This also applies to students who lack good lab equipment and access to important reagents. I knew people in labs that were so poor, they’d spend days doing things “the hard way” when richer labs would simply walk out and buy a kit. (Yes, kits are expensive, but they work.) All of these little things add up and can contribute to your success or failure.
Resources also play a part in your ability to network. Going to conferences does a lot of good for you in so many ways. You learn about new things, you see other people’s methods (realizing how yours probably don’t stack up), you meet new people (including some very important and interesting people) and you get challenged to elevate your game. The only problem is that doing this requires more money. If you don’t have money to do your research, you probably don’t have the money to travel either.
Fortunately, networking can also be done for cheap, such as blogs and twitter – and not to forget the good old standby email and phone techniques. You may have to go out of the way to make them happen, but you can do it if you invest your (limited) time wisely. I really don’t think I need to emphasize the value of networking, which would be it’s own post, anyhow, but you can alway tell me if you want to hear me ramble on that topic.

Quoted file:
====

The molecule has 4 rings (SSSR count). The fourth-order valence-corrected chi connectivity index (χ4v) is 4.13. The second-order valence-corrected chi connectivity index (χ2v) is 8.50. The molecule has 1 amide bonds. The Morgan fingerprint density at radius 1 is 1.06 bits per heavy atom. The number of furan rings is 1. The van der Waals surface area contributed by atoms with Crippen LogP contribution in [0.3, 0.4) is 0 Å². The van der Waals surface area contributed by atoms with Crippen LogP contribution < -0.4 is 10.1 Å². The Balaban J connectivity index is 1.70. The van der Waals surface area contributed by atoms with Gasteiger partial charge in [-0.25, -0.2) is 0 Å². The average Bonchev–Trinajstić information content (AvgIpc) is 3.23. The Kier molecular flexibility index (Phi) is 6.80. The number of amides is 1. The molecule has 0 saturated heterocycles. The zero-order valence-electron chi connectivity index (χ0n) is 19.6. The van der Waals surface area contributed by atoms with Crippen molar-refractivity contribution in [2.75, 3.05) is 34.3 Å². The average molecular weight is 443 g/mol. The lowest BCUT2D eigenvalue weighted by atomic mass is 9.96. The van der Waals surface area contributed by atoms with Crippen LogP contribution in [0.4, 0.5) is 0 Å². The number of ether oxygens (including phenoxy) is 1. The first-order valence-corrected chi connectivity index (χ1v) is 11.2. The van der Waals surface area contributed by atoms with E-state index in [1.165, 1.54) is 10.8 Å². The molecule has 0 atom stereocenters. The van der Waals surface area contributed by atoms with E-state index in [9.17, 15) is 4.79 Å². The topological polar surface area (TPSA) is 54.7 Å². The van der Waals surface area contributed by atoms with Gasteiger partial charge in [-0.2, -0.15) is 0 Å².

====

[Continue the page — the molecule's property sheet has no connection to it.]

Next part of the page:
Alright – let me wrap up this topic, then. To be successful, you need:
- Time with your PI
- Ability to move on when things aren’t working
- Resources to do your work and to establish a network
Got it? Great!
Fortunately, there exists a cure for the resource problem: scholarships! Your job as a grad student is to get yourself a good source of money to support yourself, thus freeing up resources for your lab while simultaneously enabling yourself to network and travel further to meet new people, who can help you find new and interesting projects and collaborations that will help you get more publications, which will give you more “face-time” with your PI because he’s interested in all these projects…
Did you see that coming?
And suddenly, you’re back to the chicken and the egg problem: Having more face time with your PI gets you more success, and more success gets you more face time with your PI.
So, I suppose the lesson here is: Find a PI that will invest time, money and effort into your projects, and one who is willing to help you succeed and progress in your project – and is happy to move to new projects when the one you’re working on doesn’t work.
And if you can follow that recipe, you will be set – or, you’ll already be the golden boy and that recipe will follow you. Either way, happy grad schooling!